We all hope to never have to be in this situation. this is a good video of what happens in an air lift.
There is much talk about why we would spend thousands of dollars on proper navigation instruments these days ( Garmin, Raymarine, Avionics, etc) when there is so much available at a fraction of the cost on our computers. Here is a fantastic article on why we may want to double think our choices on Navigation insturments.
Let's have a sailing discussion here... To tack, or not.. Quickest over all? Fastest sail? What would you choose, all things being equal
One of our valuable Instructors, Bill, was caught on film during a recent Advanced Cruising Course out of Island Cruising, Sidney BC. Its looks like they had fabulous weather and sea conditions!
A Rogue Wave ?
Nobody saw the wave coming.
Survivors on board the Leviathan II, perhaps the biggest tour boat in Tofino, said it broadsided the vessel. Passengers recounted that the boat had stopped to watch the seals on a reef and was broadside to the waves when it hit the unprepared crew and vessel.
Rogue or "extreme storm waves" are a phenomenon that occur when swells pass through one another causing their crests to coincide and reinforce one another, according to NOAA
Rogue waves are large, steep waves that often come in combinations of three to four waves and they can be deadly for anyone caught in their path. Typically they're associated with storm systems offshore, hundreds of kilometers for example that are producing very strong waves
"They come out of nowhere and they arrive under normally fairly calm seas, suddenly these very large waves that come out of nowhere and are unpredictable. They can be very dangerous this was not the first time that an accident like this has happened on this coast.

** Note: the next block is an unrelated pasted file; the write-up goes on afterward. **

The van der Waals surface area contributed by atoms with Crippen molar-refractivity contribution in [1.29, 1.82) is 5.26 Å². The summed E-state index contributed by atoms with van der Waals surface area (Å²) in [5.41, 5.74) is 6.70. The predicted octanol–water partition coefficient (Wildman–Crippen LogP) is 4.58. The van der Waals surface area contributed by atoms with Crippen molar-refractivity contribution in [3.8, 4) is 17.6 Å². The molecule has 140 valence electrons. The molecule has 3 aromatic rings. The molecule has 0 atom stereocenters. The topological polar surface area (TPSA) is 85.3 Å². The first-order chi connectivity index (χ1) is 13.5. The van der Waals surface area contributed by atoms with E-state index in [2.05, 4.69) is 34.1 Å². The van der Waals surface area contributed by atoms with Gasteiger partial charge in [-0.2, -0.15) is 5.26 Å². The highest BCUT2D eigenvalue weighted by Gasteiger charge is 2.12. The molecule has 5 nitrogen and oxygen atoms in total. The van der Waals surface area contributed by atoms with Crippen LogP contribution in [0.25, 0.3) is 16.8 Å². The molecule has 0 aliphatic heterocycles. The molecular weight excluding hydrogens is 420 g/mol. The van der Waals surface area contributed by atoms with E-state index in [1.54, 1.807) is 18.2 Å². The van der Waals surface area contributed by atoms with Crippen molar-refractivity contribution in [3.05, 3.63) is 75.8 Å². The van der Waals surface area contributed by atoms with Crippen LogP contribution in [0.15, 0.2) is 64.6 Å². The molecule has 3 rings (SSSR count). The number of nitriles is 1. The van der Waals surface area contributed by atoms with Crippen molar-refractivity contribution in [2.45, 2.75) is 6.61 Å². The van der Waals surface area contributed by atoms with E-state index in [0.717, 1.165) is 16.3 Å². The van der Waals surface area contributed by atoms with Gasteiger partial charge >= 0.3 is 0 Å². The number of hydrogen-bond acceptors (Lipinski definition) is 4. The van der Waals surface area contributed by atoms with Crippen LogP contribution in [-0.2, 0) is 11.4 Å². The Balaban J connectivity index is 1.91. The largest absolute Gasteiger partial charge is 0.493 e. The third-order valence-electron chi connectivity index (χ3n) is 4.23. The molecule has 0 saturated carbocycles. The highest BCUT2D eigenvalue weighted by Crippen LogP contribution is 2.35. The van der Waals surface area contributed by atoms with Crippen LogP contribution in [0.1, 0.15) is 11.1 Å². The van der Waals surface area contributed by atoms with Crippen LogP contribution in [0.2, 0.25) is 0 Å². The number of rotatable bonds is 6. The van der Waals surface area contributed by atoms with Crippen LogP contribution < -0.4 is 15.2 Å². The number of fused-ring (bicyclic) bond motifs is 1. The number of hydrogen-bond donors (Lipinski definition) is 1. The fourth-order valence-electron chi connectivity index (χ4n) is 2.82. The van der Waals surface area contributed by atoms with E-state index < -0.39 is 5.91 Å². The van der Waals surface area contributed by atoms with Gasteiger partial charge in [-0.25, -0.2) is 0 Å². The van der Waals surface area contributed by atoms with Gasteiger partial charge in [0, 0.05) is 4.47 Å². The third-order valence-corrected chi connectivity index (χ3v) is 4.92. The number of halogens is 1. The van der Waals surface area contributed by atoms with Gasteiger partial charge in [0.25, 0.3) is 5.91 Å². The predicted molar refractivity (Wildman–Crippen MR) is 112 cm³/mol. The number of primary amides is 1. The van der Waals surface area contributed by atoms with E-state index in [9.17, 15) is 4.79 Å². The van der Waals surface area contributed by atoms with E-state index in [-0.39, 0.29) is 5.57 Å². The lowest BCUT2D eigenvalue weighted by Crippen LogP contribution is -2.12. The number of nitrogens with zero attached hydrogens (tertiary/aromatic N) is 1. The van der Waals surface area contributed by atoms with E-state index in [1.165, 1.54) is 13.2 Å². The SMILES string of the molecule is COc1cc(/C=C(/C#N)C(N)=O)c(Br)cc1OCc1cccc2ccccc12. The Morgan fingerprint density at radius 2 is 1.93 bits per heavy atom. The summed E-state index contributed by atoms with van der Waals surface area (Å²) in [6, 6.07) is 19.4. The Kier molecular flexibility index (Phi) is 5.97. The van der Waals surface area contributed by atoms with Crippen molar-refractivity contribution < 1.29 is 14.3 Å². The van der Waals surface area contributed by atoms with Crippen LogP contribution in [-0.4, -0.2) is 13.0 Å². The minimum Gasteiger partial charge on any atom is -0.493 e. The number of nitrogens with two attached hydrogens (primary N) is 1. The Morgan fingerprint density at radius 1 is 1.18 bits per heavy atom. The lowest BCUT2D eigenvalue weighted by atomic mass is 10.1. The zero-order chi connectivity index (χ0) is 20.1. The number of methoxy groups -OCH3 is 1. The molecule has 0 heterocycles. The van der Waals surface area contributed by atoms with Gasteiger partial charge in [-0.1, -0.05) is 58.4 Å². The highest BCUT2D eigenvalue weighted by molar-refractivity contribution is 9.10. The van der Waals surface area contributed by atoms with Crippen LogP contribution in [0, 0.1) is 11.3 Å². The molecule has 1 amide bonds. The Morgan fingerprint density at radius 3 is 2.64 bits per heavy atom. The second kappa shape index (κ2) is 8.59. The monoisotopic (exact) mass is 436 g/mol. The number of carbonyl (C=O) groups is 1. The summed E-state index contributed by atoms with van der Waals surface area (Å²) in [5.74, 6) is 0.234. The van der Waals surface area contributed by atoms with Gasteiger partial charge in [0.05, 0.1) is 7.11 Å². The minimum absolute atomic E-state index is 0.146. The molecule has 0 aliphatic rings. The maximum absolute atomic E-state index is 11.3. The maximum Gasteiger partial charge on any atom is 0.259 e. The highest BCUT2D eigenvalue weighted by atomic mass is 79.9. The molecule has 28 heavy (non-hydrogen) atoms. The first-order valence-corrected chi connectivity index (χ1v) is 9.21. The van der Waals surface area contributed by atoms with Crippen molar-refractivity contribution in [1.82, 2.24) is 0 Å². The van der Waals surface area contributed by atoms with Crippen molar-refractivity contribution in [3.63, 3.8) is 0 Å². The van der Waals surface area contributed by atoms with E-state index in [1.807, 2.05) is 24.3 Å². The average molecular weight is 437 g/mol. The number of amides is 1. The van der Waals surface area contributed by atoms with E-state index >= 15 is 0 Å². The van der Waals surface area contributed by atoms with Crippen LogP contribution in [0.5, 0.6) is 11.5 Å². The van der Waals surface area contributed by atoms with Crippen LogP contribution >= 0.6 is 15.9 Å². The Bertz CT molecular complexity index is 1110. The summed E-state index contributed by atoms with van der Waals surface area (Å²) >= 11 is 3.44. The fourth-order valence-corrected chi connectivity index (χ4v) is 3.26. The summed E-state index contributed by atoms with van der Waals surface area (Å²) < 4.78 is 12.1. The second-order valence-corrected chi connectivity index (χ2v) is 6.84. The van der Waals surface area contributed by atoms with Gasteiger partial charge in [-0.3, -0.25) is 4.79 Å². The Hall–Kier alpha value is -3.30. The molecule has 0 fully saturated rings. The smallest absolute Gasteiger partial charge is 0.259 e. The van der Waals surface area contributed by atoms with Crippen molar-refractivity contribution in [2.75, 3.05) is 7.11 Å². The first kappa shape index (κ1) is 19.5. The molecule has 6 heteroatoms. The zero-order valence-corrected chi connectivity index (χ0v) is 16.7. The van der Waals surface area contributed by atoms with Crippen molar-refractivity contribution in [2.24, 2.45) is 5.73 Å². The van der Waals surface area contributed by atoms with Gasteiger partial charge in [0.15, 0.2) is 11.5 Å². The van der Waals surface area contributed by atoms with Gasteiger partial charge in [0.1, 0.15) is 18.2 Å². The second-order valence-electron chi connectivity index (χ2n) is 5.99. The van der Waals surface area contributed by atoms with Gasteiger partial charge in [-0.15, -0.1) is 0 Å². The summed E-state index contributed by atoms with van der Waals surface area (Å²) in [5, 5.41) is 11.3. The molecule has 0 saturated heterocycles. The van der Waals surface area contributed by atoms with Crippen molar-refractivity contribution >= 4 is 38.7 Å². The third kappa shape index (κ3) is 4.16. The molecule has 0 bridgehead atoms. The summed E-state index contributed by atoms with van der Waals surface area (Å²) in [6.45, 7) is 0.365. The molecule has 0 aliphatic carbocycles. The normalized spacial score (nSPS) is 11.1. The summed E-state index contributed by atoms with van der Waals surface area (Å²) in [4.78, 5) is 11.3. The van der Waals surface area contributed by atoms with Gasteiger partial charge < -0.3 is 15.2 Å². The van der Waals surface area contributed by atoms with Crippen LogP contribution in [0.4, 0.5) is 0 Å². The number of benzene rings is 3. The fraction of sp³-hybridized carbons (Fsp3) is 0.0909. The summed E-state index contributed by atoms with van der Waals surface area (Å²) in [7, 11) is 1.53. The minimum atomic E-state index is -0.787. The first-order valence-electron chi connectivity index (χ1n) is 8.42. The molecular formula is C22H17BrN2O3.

The stretch of water along Vancouver Island's West Coast Trail from Tofino south to Victoria is known historically as a shipwreck hot-spot thanks to the area's unpredictable conditions
How do you prepare for something like this? What could have been done in hindsight?
The vessel's crew was well experienced; the skipper of the MV Leviathan II has over 20 years whale watching experience in these waters and 18 years with the current company. The other two crew had five years and three years experience. All are licensed by Transport Canada and go through rigorous training, as well as bi-weekly safety drills and exercises.
So what about the average sailor out there. If these crewmen has so much experience and time on the sea, what about us?
Practice, knowledge, knowing where to find the knowledge, and using it efficiently is only part of the basics you need when boating on the ocean. Its different than lake sailing. Its a whole other ballgame so to speak.
And people can die.
Our thoughts go out to those that died in Tofino that day, to the skipper who this will forever haunt, and to the families who will be without their loved ones.
Link to NOAA on Rogue Waves